Pennsylvania veterans, reservists and members of the National Guard who own their own business could soon have a valuable new marketing tool under a bill approved by the Senate this week.
The bill would direct the Department of Military and Veterans Affairs to create special logos to promote veteran-owned businesses, creating new opportunities for Pennsylvanians to support the brave men and women who have served in the military at a time when that support is desperately needed during the state’s recovery from COVID-19.
Lawmakers Approve Bill to Require Insurance Coverage for Additional Breast Cancer Screenings
Dense breast tissue and other factors can make it more difficult to detect breast cancer early in some women, heightening the long-term risks. The Senate approved a bill this week that would require insurance companies to cover supplemental screenings if a physician believes a woman is at an increased risk for breast cancer due to these conditions.
New Guidance Released for Veterinary Care, Reopening Senior Centers
While we await a decision from the Pennsylvania Supreme Court on whether Governor Wolf must perform his constitutional duty to end the current disaster declaration in accordance with state law – a ruling that could come as soon as next week – the Wolf Administration has released guidance for veterinary care and reopening senior centers, adult day centers and other senior services.
New veterinary guidance allows for the resumption of non-essential services and routine or elective surgical procedures, like spaying and neutering.
Guidance from the Department of Aging includes procedures to resume operations at adult day centers, senior community centers and aging and protective services that involve in-home visits.
Spotted Lanternfly Information 2020
In the summer, Spotted Lanternfly become more mobile and increase in size and strength, specifically around the month of July. This means that these insects will be more visible and able to travel further distances. This year, improved control methods have been introduced for property owners, with the release of modified circle traps. Sticky bands are still effective, however circle traps are better at catching the adult Spotted Lanternfly and assist in minimizing the ecological impact on non-target species.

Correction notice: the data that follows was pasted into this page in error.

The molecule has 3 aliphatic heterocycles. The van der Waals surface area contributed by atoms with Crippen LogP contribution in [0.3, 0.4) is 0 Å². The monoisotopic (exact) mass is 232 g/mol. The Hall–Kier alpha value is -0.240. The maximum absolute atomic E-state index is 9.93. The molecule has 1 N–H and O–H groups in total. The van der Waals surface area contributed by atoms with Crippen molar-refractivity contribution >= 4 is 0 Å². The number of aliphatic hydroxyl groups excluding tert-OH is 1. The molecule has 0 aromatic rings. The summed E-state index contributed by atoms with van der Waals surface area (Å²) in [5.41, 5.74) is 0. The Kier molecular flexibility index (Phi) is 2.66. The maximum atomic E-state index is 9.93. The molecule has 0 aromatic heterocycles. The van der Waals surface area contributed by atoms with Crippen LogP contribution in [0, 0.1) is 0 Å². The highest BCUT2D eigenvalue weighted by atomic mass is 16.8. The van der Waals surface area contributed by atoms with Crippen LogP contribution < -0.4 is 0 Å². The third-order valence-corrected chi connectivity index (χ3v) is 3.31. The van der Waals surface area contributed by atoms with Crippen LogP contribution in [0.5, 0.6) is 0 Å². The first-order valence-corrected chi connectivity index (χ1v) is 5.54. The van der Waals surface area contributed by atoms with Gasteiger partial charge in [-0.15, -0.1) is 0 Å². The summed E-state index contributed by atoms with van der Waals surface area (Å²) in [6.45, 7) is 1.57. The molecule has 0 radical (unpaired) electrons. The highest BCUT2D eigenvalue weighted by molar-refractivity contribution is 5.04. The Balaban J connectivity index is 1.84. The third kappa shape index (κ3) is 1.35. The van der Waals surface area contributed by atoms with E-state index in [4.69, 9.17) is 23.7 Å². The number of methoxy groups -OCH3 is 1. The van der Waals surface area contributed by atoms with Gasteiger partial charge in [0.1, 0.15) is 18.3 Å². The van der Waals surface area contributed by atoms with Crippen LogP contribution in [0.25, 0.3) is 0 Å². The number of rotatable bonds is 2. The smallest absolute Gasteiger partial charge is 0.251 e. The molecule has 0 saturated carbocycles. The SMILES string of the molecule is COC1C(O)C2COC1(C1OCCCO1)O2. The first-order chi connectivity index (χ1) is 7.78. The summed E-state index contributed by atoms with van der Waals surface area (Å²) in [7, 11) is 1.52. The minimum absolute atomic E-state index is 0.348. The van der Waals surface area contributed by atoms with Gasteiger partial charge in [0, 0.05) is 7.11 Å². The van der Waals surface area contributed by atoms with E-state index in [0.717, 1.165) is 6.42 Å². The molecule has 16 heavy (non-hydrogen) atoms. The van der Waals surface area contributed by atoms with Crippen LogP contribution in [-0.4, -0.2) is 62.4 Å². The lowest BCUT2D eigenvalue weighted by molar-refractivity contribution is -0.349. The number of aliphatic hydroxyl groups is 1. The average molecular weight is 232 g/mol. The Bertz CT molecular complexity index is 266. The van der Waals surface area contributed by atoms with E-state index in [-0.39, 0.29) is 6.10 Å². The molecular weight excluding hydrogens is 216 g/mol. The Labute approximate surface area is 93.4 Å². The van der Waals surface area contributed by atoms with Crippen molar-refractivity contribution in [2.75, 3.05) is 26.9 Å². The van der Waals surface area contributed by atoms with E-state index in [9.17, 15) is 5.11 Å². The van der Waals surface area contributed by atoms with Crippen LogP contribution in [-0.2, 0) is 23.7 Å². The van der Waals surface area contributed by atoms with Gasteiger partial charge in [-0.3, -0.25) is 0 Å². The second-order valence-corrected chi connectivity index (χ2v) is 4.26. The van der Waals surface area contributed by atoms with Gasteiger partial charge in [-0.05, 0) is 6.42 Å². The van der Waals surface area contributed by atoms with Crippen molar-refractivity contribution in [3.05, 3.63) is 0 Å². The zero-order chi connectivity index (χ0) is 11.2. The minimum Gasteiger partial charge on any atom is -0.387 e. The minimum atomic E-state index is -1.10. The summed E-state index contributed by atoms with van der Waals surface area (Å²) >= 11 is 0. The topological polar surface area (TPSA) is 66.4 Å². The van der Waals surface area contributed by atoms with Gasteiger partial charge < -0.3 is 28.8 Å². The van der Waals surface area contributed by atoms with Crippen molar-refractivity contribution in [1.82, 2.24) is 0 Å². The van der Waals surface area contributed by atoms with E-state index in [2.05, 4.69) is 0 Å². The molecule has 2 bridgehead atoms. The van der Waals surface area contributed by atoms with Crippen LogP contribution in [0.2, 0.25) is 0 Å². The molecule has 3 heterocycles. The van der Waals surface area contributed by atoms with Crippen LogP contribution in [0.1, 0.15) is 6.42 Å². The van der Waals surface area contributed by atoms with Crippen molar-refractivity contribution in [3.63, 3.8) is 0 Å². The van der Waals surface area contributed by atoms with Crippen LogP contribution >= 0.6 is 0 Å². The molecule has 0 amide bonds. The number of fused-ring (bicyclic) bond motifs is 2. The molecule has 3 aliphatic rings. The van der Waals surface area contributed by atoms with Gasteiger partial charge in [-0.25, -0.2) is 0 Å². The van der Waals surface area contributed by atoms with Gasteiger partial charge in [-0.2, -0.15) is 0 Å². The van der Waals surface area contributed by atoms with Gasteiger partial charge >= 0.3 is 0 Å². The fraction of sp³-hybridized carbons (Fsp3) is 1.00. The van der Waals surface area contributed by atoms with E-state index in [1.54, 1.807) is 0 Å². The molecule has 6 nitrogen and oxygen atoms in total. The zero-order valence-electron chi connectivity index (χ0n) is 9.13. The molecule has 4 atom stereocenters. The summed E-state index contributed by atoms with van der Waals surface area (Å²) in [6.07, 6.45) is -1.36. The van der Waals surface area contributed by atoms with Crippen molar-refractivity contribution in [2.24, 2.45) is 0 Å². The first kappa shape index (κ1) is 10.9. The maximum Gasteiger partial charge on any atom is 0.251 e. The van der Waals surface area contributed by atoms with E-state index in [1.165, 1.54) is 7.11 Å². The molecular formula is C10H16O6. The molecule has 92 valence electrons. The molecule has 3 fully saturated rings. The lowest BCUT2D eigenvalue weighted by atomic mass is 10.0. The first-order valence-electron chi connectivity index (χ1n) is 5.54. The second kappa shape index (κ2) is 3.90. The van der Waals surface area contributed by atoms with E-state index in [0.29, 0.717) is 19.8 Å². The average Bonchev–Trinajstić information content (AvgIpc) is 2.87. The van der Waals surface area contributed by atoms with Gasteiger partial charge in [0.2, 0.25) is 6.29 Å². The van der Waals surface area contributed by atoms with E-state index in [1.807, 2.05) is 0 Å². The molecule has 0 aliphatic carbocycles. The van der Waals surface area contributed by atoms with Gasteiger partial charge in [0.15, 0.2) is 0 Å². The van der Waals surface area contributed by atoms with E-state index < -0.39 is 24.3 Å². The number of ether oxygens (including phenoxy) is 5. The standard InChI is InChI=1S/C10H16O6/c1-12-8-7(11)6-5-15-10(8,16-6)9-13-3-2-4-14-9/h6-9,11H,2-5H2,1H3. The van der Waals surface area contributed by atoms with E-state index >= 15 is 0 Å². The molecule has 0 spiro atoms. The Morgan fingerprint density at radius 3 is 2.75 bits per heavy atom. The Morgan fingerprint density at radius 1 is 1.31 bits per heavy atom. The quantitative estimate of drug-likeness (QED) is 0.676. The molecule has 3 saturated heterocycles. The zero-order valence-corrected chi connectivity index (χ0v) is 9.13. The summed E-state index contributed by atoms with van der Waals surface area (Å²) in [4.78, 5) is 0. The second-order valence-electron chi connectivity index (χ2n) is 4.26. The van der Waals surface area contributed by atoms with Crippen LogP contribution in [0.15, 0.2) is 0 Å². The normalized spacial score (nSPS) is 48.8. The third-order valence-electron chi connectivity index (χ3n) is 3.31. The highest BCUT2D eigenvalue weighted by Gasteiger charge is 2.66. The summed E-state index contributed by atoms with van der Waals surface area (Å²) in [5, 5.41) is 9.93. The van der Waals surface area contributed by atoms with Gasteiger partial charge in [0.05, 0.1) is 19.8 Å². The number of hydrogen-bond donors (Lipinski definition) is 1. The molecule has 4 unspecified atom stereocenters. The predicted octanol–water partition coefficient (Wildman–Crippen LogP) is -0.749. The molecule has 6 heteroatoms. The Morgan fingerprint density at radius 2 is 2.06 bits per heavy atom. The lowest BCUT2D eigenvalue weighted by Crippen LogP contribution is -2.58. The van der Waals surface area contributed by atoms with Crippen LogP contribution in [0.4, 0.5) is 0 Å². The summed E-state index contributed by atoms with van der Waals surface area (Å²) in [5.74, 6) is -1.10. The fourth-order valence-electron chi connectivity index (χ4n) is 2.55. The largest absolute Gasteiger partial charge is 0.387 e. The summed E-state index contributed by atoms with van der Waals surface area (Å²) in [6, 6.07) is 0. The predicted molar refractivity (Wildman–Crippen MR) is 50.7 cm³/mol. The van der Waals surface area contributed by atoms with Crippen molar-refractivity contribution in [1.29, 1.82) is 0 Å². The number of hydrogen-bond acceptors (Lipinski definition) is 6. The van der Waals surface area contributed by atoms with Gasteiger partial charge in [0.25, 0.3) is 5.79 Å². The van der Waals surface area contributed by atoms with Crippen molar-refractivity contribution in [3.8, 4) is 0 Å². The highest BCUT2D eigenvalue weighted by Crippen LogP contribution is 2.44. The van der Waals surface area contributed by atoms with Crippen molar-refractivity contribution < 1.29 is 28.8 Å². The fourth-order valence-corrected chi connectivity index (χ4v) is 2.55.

The circle trap is made of mesh and wraps completely around the tree. As Spotted Lanternfly climb the tree, the mesh guides it up into a collection bag in which it is unable to escape. The bag can be replaced as it fills up, while the rest of the trap remains in place throughout the season.
To purchase a trap, visit: https://www.greatlakesipm.com/product_search/?q=spotted%20la
To make your own trap, visit: https://extension.psu.edu/how-to-build-a-new-type-of-spotted-lanternfly-trap-called-a-circle-trap
When you leave your home this summer, don’t forget to take precautions that prevent Spotted Lanternfly from traveling with you from place-to-place. Egg masses look like a splash of mud and can be hidden on any flat surface while easily blending in and moving with you anywhere that you go. Be sure to check all vehicles, trailers, campers, and other equipment – including around front and rear windshield wipers, grills, roof racks, wheel wells, and truck beds.
You can check if you live in a Spotted Lanternfly ‘Quarantine Zone’ here. Locations in an active quarantine zone are shown with a red ‘X’ while locations outside of a quarantine zone are shown with a green checkmark. Click here for a Spotted Lanternfly checklist for residents, which includes tips to help keep Spotted Lanternfly from spreading.
With this, a Spotted Lanternfly permit is required for all businesses, agencies and organizations, agricultural and non-agricultural, working within a quarantine zone, which move regulated articles, such as products, vehicles, and other conveyances, within or from a quarantine zone. The goal of the permitting process is education. Through the permit course, the Pennsylvania Department of Agriculture and Penn State’s College of Agricultural Sciences explain the risks to Pennsylvania’s economy and residents’ quality of life, how to identify the insect in all stages of its life, and how to prevent the spread. Click here for the best management practices developed by industry members, which implement those that work best for businesses to operate or develop protocols to safeguard good and property while reducing the risk of Spotted Lanternfly spread.
You can contact the Pennsylvania Department of Agriculture team with questions on permitting and assistance with quarantine compliance at email@example.com or 717-787-5674. Contact the Penn State’s College of Agricultural Sciences’ team for help with questions on Spotted Lanternfly management or to report SLF sightings at extension.psu.edu/spotted-lanternfly or 1-888-422-3359.
Blood Donations Needed
If you are interested in donating blood, you can visit Miller-Keystone’s website and search for blood drives via zip code, city, etc.
Miller-Keystone Donor Center Locations:
To schedule a donation, call 800-B-A-DONOR or visit GIVEaPINT.org
To search of an upcoming blood drive in your region, visit GIVEaPINT.org
If you do not wish to receive this email, click here to unsubscribe.